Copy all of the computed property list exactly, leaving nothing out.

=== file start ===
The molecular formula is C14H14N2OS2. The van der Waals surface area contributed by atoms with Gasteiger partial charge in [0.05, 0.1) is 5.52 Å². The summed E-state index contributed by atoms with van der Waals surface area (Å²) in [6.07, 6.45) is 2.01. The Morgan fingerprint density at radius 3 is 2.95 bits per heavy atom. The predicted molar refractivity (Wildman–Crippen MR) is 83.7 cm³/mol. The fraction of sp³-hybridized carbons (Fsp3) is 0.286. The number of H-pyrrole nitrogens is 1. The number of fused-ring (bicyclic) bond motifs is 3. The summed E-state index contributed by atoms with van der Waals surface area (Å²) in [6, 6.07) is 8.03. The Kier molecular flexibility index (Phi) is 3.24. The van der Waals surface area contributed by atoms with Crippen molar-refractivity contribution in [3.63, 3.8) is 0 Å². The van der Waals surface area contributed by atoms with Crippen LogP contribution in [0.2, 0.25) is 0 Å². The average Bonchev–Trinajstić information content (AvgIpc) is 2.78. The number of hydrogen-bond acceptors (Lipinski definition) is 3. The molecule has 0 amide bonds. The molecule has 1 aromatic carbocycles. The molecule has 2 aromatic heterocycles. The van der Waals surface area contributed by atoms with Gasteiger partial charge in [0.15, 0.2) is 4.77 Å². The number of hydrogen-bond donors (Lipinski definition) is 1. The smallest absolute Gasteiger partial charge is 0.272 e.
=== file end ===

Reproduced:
The molecular formula is C14H14N2OS2. The van der Waals surface area contributed by atoms with Gasteiger partial charge in [0.05, 0.1) is 5.52 Å². The summed E-state index contributed by atoms with van der Waals surface area (Å²) in [6.07, 6.45) is 2.01. The Morgan fingerprint density at radius 3 is 2.95 bits per heavy atom. The predicted molar refractivity (Wildman–Crippen MR) is 83.7 cm³/mol. The fraction of sp³-hybridized carbons (Fsp3) is 0.286. The number of H-pyrrole nitrogens is 1. The number of fused-ring (bicyclic) bond motifs is 3. The summed E-state index contributed by atoms with van der Waals surface area (Å²) in [6, 6.07) is 8.03. The Kier molecular flexibility index (Phi) is 3.24. The van der Waals surface area contributed by atoms with Crippen molar-refractivity contribution in [3.63, 3.8) is 0 Å². The van der Waals surface area contributed by atoms with Crippen LogP contribution in [0.2, 0.25) is 0 Å². The average Bonchev–Trinajstić information content (AvgIpc) is 2.78. The number of hydrogen-bond acceptors (Lipinski definition) is 3. The molecule has 0 amide bonds. The molecule has 1 aromatic carbocycles. The molecule has 2 aromatic heterocycles. The van der Waals surface area contributed by atoms with Gasteiger partial charge in [0.15, 0.2) is 4.77 Å². The number of hydrogen-bond donors (Lipinski definition) is 1. The smallest absolute Gasteiger partial charge is 0.272 e.